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Old 04-29-2016, 04:28 PM   #1
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How much can I tow?

I purchased a 2014 Ford F-150 XLT 4 door, Super Crew, 5.0L V8 2WD for the sole purpose of towing an RV/travel trailer with my wife. I understand the rule of 75 and don't feel like pushing the limit but I need to figure out what I'm actually dealing with in terms of what I am capable of towing.

I've taken a picture of the driver door, which doesn't tell me much and I'm not sure how to post it... Under the towing area on the back underside of the truck there is a sticker that reads:
Weight distributing, Max Gross Trlr Wt (LB) 10,500
Weight distributing, Max Tongue Wt (LB) 1,050
Weight Carrying, Max Gross Trlr Wt (LB) 5,000
Weight Carrying, Max Tongue Wt (LB) 500

Does this mean anything to anyone and is it enough to tell me what I'm dealing with?

Thank you in advance for all your help!

Steve
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Old 04-29-2016, 04:33 PM   #2
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Weight Distributing indicates using a weight-distributing hitch. Weight carrying is without the weight-distributing hitch. Tongue weight is the amount of weight directly on hitch of the truck (Tongue being the cup on the trailer that goes over the ball on the truck hitch).

The actual weight measurements should be pretty explanatory after that. But if you need more info, just ask


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Old 04-29-2016, 05:13 PM   #3
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So I can tow up to 10,500 lbs, does that include the weight of my truck? Or is that number deceiving somehow? I don't even have a ball mount for that cap you mentioned, I have a square at the back of the truck where I believe I would hook up the travel trailer?
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Old 04-29-2016, 05:21 PM   #4
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That square hole is called the receiver hitch. You will need to purchase a ball and insert that gets pinned into it for the tongue of the trailer.

as for weight, this is where it gets confusing and horrific. That sticker you copied showed max trailer weights. But you truck also has another sticker that has a GCWR. This is the Gross Combined Weight Rating. That rating shows you what the max weight allowed for you vehicle and comprises of EVERYTHING involved:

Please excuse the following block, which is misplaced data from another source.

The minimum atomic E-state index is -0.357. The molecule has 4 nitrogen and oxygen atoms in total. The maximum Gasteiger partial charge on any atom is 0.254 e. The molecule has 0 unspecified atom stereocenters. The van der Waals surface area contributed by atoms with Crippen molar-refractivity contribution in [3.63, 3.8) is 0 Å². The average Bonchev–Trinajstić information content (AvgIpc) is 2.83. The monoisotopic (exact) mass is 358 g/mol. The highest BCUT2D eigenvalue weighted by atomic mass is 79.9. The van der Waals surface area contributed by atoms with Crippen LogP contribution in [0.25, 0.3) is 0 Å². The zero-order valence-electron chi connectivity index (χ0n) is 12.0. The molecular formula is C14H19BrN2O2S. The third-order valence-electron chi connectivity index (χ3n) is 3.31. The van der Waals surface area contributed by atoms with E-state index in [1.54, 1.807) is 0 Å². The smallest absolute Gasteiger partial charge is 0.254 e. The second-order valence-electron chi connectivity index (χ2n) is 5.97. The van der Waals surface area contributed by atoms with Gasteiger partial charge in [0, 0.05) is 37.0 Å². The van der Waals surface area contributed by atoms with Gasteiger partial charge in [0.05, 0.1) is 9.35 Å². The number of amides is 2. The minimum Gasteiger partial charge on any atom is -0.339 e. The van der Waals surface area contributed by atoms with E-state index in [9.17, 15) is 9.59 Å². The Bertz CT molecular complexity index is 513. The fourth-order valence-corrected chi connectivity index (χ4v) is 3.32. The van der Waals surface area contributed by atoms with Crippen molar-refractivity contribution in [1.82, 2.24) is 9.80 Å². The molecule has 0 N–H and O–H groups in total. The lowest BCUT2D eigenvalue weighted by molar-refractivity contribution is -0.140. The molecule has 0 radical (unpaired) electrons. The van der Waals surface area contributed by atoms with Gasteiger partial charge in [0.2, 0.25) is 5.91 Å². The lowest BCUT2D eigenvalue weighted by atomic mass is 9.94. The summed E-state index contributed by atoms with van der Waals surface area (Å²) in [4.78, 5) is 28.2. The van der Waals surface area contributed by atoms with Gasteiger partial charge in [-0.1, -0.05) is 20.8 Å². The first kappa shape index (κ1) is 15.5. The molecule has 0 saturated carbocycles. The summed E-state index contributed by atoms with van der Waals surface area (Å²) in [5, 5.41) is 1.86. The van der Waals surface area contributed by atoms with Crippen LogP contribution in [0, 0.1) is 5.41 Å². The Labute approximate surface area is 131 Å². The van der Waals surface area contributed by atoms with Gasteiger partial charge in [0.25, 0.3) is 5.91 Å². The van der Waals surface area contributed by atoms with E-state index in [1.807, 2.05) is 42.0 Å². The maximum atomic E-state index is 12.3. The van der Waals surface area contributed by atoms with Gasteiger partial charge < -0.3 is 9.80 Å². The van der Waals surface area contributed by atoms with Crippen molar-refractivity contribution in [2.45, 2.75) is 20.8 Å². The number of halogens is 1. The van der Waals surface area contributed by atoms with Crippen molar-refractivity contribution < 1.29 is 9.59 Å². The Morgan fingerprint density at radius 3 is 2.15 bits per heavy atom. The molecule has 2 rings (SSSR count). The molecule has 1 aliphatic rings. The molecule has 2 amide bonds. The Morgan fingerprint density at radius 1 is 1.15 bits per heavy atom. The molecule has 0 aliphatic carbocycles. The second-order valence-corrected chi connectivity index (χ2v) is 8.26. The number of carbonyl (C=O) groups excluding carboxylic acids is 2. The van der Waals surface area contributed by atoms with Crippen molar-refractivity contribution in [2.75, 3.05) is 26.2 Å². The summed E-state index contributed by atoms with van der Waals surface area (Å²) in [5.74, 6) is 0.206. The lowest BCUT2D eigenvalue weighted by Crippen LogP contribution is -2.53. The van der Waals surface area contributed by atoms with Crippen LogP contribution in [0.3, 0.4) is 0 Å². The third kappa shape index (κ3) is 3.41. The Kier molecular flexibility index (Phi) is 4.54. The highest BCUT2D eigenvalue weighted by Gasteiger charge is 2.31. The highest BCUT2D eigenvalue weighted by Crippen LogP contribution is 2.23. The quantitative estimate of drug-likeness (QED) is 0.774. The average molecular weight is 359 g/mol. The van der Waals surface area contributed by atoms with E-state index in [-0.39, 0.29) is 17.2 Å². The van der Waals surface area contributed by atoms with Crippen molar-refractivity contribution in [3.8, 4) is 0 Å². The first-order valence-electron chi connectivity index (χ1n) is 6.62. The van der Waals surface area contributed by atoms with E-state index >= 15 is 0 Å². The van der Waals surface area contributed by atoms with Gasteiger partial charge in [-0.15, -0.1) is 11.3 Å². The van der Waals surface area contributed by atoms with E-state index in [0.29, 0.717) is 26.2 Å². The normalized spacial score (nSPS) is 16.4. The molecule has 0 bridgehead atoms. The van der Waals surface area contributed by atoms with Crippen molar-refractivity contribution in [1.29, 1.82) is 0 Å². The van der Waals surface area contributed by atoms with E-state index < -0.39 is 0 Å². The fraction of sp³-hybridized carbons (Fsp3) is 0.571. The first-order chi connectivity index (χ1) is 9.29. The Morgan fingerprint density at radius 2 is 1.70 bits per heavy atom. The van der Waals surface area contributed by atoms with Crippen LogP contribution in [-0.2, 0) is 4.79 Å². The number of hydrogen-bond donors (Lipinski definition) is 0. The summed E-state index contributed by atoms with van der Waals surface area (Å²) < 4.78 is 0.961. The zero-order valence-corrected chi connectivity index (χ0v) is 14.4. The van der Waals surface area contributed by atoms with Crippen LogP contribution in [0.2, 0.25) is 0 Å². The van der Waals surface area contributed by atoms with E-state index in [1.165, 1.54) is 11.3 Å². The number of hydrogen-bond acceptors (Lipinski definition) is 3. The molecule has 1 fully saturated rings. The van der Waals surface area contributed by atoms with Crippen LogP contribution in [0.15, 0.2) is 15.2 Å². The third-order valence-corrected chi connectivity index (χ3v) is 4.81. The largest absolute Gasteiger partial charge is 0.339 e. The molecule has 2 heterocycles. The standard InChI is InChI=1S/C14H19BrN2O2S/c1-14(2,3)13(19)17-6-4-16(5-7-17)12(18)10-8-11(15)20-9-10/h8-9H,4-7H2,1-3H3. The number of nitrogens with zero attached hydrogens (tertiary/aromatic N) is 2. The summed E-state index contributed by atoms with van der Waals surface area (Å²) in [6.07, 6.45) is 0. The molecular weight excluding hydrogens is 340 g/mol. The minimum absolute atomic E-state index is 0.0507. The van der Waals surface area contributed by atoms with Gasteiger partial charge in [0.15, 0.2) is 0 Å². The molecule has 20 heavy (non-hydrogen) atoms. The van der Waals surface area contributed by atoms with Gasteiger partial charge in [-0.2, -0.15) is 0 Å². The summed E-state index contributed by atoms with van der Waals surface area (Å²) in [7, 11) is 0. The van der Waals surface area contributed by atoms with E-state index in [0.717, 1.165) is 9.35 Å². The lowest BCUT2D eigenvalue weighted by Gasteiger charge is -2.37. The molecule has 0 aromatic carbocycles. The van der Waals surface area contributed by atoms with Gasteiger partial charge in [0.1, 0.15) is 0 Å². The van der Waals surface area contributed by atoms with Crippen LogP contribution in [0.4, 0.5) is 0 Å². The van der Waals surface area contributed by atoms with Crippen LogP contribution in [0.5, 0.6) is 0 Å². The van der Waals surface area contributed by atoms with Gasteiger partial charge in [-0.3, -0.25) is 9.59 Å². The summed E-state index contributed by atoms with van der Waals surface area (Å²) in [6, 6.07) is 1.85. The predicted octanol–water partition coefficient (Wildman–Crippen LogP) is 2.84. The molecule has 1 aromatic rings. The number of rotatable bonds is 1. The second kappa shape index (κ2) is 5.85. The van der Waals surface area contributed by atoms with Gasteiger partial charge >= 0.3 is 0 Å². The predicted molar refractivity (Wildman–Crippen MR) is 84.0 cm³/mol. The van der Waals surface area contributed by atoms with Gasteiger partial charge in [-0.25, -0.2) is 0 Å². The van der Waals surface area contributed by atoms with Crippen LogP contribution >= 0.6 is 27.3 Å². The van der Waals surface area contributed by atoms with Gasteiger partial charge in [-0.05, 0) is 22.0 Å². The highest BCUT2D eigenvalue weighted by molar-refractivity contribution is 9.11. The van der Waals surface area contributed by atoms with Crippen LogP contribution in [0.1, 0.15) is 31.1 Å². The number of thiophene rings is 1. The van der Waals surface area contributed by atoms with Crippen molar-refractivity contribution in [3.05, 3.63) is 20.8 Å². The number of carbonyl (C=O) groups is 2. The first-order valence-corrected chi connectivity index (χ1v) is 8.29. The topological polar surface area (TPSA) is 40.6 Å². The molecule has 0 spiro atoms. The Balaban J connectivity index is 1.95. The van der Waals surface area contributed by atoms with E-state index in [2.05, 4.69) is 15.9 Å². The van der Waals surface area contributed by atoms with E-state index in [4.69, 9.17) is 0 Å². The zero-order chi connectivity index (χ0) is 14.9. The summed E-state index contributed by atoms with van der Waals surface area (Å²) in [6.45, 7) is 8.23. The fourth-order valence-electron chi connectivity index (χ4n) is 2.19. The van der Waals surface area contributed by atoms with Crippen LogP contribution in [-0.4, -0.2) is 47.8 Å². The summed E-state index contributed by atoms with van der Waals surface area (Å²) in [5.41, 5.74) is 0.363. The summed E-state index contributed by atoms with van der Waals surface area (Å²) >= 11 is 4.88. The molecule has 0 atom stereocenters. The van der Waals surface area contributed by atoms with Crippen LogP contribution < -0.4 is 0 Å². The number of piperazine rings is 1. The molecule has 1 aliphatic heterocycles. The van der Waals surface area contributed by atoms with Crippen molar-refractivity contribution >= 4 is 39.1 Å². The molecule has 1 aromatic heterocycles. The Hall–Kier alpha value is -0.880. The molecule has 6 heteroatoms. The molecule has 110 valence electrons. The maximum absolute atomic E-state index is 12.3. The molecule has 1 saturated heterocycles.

Truck
Fuel
Passengers
Passenger gear
Trailer
Trailer cargo

This is why the 75% rule exists. You will find that even staying below the maximum trailer weight (10.5k with WD Hitch) you can EASILY overload your GCWR.
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Old 04-29-2016, 05:21 PM   #5
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The number is valid if you do not exceed the GCWR, GVWR of the truck or the GAWR of the axles.

GCWR - max loaded weight of truck and trailer combined.

GVWR - max loaded weight of truck with trailer attached.

GAWR (front and rear) - max loaded weight of front and rear axles.
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Old 04-29-2016, 05:51 PM   #6
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I've tried to punch in the numbers for your truck on this site. It will give you technical information that may be of help. Make sure I guess your wheelbase correctly. You can punch in your VIN to make certain data is correct.

https://www.driverside.com/specs/for...yle_id=4226725


We just went through what your are doing. I used to drive tractor trailers years ago and have owned trailered boats for years. Have also driven a lot of large utility trailers and such.

I put a dry weight limit of 6000 for any trailer we were to consider. I actually rented a TT for a weekend that was just above this weight to make certain the wife, truck and I were all comfortable doing this.

There is a lot of geometry and math involved in towing safely. If your trailer is tongue light it can be very unstable on the road.

We were looking for a "Couple Coach"....this means queen sized beds with no bunk beds. This gives us a larger living room and bath. There are a ton of different floor plans out there so look around.

If you truck does not have the electric brake controller you will need to install one. Cost for an OEM unit is about 180 bucks on Amazon and having the dealer flash your trucks's computer to talk to it will run about 100 bucks.

If you have the brake controller already installed that's great, if not you will need to get it done. There should be a package in your glove compartment that has a fuse and a plug in relay that will need to be installed when you install the controller.

Once you get your truck set up you might do what we did and rent a TT at a weight the appeals to you. It does not have to have a floor plan you like, just needs to be the weight and length that you feel is your maximum comfort, for us it was 6K dry, as I've mentioned.

Good luck....keep us posted...
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Old 04-29-2016, 05:52 PM   #7
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Those numbers you listed in your first post, are just the rating for your hitch I believe, which can be totally different from what your truck is rated to tow.
If you know your wheel base and rear axle ratio you will be able to get the actual tow rating for your truck from the trailer towing selector chart in this link. You've already told us you have the 5.0L 4dr super crew 2WD - just add your axle ratio and wheel base and you'll get your tow rating.
http://www.eddieyaklinford.com/Media...4_f150_tow.pdf
It looks like it's somewhere between 7,900# and 9,500#
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Old 04-29-2016, 06:11 PM   #8
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Wow